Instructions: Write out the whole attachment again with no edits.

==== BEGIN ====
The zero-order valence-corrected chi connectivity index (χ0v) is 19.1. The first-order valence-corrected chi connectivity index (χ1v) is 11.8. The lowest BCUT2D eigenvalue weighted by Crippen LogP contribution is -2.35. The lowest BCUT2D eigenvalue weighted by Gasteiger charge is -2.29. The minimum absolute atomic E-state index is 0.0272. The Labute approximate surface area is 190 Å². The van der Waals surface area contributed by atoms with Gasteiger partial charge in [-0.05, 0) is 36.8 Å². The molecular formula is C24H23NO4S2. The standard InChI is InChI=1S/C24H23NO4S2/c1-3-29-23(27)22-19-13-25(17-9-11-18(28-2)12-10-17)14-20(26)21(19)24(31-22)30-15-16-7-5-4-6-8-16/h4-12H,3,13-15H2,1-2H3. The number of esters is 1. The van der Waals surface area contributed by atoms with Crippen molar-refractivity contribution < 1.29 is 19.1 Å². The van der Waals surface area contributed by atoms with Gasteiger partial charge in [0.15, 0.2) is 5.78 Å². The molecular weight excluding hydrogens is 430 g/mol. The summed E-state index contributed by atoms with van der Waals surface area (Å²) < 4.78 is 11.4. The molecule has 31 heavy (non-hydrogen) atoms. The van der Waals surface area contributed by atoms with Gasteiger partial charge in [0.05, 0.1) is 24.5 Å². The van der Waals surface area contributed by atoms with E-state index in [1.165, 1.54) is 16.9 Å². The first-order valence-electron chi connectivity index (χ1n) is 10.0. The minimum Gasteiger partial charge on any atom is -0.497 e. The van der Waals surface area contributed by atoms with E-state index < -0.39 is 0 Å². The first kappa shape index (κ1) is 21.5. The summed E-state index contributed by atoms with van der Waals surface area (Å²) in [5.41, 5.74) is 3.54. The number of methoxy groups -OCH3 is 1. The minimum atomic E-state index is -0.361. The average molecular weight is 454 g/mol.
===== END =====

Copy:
The zero-order valence-corrected chi connectivity index (χ0v) is 19.1. The first-order valence-corrected chi connectivity index (χ1v) is 11.8. The lowest BCUT2D eigenvalue weighted by Crippen LogP contribution is -2.35. The lowest BCUT2D eigenvalue weighted by Gasteiger charge is -2.29. The minimum absolute atomic E-state index is 0.0272. The Labute approximate surface area is 190 Å². The van der Waals surface area contributed by atoms with Gasteiger partial charge in [-0.05, 0) is 36.8 Å². The molecular formula is C24H23NO4S2. The standard InChI is InChI=1S/C24H23NO4S2/c1-3-29-23(27)22-19-13-25(17-9-11-18(28-2)12-10-17)14-20(26)21(19)24(31-22)30-15-16-7-5-4-6-8-16/h4-12H,3,13-15H2,1-2H3. The number of esters is 1. The van der Waals surface area contributed by atoms with Crippen molar-refractivity contribution < 1.29 is 19.1 Å². The van der Waals surface area contributed by atoms with Gasteiger partial charge in [0.15, 0.2) is 5.78 Å². The molecular weight excluding hydrogens is 430 g/mol. The summed E-state index contributed by atoms with van der Waals surface area (Å²) < 4.78 is 11.4. The molecule has 31 heavy (non-hydrogen) atoms. The van der Waals surface area contributed by atoms with Gasteiger partial charge in [0.05, 0.1) is 24.5 Å². The van der Waals surface area contributed by atoms with E-state index in [1.165, 1.54) is 16.9 Å². The first-order valence-electron chi connectivity index (χ1n) is 10.0. The minimum Gasteiger partial charge on any atom is -0.497 e. The van der Waals surface area contributed by atoms with E-state index < -0.39 is 0 Å². The first kappa shape index (κ1) is 21.5. The summed E-state index contributed by atoms with van der Waals surface area (Å²) in [5.41, 5.74) is 3.54. The number of methoxy groups -OCH3 is 1. The minimum atomic E-state index is -0.361. The average molecular weight is 454 g/mol.